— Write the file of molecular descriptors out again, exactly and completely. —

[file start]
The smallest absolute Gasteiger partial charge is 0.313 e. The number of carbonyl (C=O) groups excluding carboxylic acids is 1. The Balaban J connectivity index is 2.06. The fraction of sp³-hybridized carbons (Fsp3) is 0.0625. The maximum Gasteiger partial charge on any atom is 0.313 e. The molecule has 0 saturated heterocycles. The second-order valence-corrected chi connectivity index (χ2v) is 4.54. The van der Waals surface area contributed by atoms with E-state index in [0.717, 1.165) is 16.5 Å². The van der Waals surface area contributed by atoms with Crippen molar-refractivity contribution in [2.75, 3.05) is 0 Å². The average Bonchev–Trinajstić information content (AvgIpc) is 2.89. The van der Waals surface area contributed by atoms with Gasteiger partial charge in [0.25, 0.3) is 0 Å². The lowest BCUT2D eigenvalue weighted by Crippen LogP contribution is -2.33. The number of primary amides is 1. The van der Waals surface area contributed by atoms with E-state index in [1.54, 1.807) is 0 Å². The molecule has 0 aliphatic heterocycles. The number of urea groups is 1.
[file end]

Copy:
The smallest absolute Gasteiger partial charge is 0.313 e. The number of carbonyl (C=O) groups excluding carboxylic acids is 1. The Balaban J connectivity index is 2.06. The fraction of sp³-hybridized carbons (Fsp3) is 0.0625. The maximum Gasteiger partial charge on any atom is 0.313 e. The molecule has 0 saturated heterocycles. The second-order valence-corrected chi connectivity index (χ2v) is 4.54. The van der Waals surface area contributed by atoms with E-state index in [0.717, 1.165) is 16.5 Å². The van der Waals surface area contributed by atoms with Crippen molar-refractivity contribution in [2.75, 3.05) is 0 Å². The average Bonchev–Trinajstić information content (AvgIpc) is 2.89. The van der Waals surface area contributed by atoms with Gasteiger partial charge in [0.25, 0.3) is 0 Å². The lowest BCUT2D eigenvalue weighted by Crippen LogP contribution is -2.33. The number of primary amides is 1. The van der Waals surface area contributed by atoms with E-state index in [1.54, 1.807) is 0 Å². The molecule has 0 aliphatic heterocycles. The number of urea groups is 1.